“I hope that over the years I’ve made it clear that there is not just one lens through which you can read my work…I hope there is much more to be experienced by a broad range of people.”
Part of this broader perspective comes from the reparative work that McMaster is undertaking to teach herself her ancestral history as she makes images. “I am still learning the Plains Cree language, my own family history,” she tells me, “and I am also concerned about how we relate to and treat our environment.” While many of her early works were made in the studio—such as Ancestral (2008–10), her well-known series of portraits of her and her father, the curator Gerald McMaster, posing with historic depictions of Indigenous figures by Edward S. Curtis, William S. Soule and Geroge Catlin projected onto their faces, made during her undergraduate degree at OCAD University—or along the Ottawa River near her home, the new works are site specific, made during brief periods of intense travel. Her process for selecting locations not only entails site scouting—often conducted through the strange aerial perspective provided by Google Earth satellite imaging—but also a research-intensive process of consulting books and oral histories, particularly through the storytelling traditions of knowledge keepers in the neighbouring reserves. These processes take time, especially in building relationships with mentors and family members, and require a recursive approach to the understanding of the history of a place. “You think you know a place, but then you uncover stories about a location that add a new layer to the images,” she says. McMaster wants to continue working on location, further abroad, including in the North of Canada and in England and Scotland, where her maternal family originates. She is also trying to learn Plains Cree. Her goal, she tells me, is to one day be able to read her artist statement entirely in the language to herself.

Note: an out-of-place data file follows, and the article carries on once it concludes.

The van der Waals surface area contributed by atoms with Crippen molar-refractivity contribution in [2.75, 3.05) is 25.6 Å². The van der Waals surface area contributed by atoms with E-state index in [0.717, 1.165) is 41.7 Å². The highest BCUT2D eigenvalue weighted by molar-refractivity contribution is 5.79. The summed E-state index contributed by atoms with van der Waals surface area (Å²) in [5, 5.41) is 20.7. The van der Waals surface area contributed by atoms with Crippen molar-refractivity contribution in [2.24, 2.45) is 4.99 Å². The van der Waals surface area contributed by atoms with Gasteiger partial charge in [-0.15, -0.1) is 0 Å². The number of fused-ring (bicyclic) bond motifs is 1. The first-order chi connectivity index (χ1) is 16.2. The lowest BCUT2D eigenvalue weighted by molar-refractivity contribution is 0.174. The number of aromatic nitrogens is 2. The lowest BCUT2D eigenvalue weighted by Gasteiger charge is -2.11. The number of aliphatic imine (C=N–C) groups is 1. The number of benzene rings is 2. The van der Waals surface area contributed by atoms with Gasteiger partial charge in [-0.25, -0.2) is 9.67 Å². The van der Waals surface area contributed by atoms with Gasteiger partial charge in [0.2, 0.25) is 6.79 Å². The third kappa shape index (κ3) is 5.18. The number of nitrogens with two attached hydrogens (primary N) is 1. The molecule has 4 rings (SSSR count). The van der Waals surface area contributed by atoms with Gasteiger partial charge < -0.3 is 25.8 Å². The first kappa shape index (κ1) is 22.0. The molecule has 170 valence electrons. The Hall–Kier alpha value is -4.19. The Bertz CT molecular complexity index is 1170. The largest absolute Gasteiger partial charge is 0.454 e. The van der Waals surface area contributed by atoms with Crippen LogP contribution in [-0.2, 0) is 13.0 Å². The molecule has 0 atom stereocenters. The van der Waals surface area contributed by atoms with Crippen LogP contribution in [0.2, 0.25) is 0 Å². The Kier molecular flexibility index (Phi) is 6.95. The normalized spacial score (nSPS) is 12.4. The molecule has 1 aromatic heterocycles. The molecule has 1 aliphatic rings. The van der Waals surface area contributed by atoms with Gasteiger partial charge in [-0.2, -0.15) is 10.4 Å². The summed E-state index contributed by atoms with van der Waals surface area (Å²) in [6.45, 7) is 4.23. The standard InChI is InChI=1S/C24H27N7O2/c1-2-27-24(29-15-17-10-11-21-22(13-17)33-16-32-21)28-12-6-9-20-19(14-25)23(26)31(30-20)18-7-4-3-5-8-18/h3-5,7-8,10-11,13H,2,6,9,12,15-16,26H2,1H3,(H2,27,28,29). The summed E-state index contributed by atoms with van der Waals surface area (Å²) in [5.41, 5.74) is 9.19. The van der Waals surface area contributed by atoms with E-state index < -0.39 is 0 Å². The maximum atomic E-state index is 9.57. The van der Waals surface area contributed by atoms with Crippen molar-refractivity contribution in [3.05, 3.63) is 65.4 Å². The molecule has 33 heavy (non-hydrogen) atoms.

In McMaster’s self-portraiture, the artist is subject and object simultaneously, perhaps making it easy for critics to collapse her biography and her output. But the frequent focus on her cultural background also has the unfortunate side effect of limiting the network of relations that can be drawn between McMaster’s work and that of her creative predecessors. While she often cites the American artist Nick Cave’s Soundsuits as an important source of inspiration for her costumes, McMaster’s fleeting performances in the landscape that parallel the fragility of the natural world with that of the female body also recalls, for me, the photographs made by Cuban American artist Ana Mendieta. In her ability to easily inhabit both the dramatic and comedic, the masculine and the feminine, I also see McMaster’s work indebted to the legacy of Cree, Saulteaux and Métis artist Lori Blondeau. As performers as well as photographers, these artists use their bodies as another site of inscription on the already layered meanings of the natural landscape. Their images question what it means to act as a figure in front of the ground, to perform in these bodies when, as the Cree scholar and poet Billy-Ray Belcourt writes, “the state of ‘having’ or ‘being in’ a body is radically cramped under conditions of contemporary colonialism.” In these conditions, Belcourt argues, Indigenous embodiment has much to teach us about the fantasy of individual sovereignty, and its inherent limits.
Like many white settler viewers, I am still teaching myself the unedited version of Canadian history, of the state’s violent dispossession of the land from Indigenous peoples, and my complicity within it. Like the never-ending skies in McMaster’s latest series, this is work that does not end and must stretch long into the future. Near the gallery doors at the Ryerson Image Centre, Between the Start of Things and the End of Things I (2019), one of the final images in the series, feels like an ellipse within, rather than a conclusion to, the show. In it, McMaster stands atop a huge rock formation amid scrubby plains. In its outcroppings and shadows, I cannot help but see a face, even as McMaster’s is obscured by the huge headpiece of poplar leaves, local sage, wire, raw wool (to simulate bison hair) and various beads that crowns her head. Perhaps this time the character is a Victorian-era settler, such as Laura Ingersoll Secord, a distant family relative and the subject of one of the artist’s earliest performances for the camera. She wears what looks like a bag, strapped diagonally across her chest, clearly on a journey somewhere but stopping briefly on the only recognizable landmark in sight. From that height, McMaster’s alter ego must be able to see far into the distance, and I can’t help but wonder what she sees.